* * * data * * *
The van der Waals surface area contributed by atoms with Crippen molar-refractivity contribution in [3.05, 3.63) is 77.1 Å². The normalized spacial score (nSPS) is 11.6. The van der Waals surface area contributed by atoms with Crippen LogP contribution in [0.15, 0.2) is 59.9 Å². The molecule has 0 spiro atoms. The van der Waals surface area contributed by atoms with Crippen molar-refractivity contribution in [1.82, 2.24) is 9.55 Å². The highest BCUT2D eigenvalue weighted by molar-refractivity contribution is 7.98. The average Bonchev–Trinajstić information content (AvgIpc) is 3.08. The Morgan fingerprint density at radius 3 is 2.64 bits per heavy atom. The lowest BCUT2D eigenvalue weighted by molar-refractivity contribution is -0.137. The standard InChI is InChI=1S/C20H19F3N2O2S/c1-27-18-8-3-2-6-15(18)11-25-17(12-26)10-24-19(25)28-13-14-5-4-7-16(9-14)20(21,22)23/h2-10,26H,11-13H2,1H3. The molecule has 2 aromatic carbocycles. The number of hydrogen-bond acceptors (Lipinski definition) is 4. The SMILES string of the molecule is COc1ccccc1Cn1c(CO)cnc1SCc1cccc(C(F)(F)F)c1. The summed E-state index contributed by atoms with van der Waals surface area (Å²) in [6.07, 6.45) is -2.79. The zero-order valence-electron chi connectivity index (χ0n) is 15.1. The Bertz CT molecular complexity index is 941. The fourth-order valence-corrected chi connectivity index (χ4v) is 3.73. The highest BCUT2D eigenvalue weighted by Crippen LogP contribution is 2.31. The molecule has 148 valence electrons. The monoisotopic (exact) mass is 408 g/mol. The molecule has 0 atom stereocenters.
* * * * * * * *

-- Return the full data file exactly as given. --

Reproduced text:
The van der Waals surface area contributed by atoms with Crippen molar-refractivity contribution in [3.05, 3.63) is 77.1 Å². The normalized spacial score (nSPS) is 11.6. The van der Waals surface area contributed by atoms with Crippen LogP contribution in [0.15, 0.2) is 59.9 Å². The molecule has 0 spiro atoms. The van der Waals surface area contributed by atoms with Crippen molar-refractivity contribution in [1.82, 2.24) is 9.55 Å². The highest BCUT2D eigenvalue weighted by molar-refractivity contribution is 7.98. The average Bonchev–Trinajstić information content (AvgIpc) is 3.08. The Morgan fingerprint density at radius 3 is 2.64 bits per heavy atom. The lowest BCUT2D eigenvalue weighted by molar-refractivity contribution is -0.137. The standard InChI is InChI=1S/C20H19F3N2O2S/c1-27-18-8-3-2-6-15(18)11-25-17(12-26)10-24-19(25)28-13-14-5-4-7-16(9-14)20(21,22)23/h2-10,26H,11-13H2,1H3. The molecule has 2 aromatic carbocycles. The number of hydrogen-bond acceptors (Lipinski definition) is 4. The SMILES string of the molecule is COc1ccccc1Cn1c(CO)cnc1SCc1cccc(C(F)(F)F)c1. The summed E-state index contributed by atoms with van der Waals surface area (Å²) in [6.07, 6.45) is -2.79. The zero-order valence-electron chi connectivity index (χ0n) is 15.1. The Bertz CT molecular complexity index is 941. The fourth-order valence-corrected chi connectivity index (χ4v) is 3.73. The highest BCUT2D eigenvalue weighted by Crippen LogP contribution is 2.31. The molecule has 148 valence electrons. The monoisotopic (exact) mass is 408 g/mol. The molecule has 0 atom stereocenters.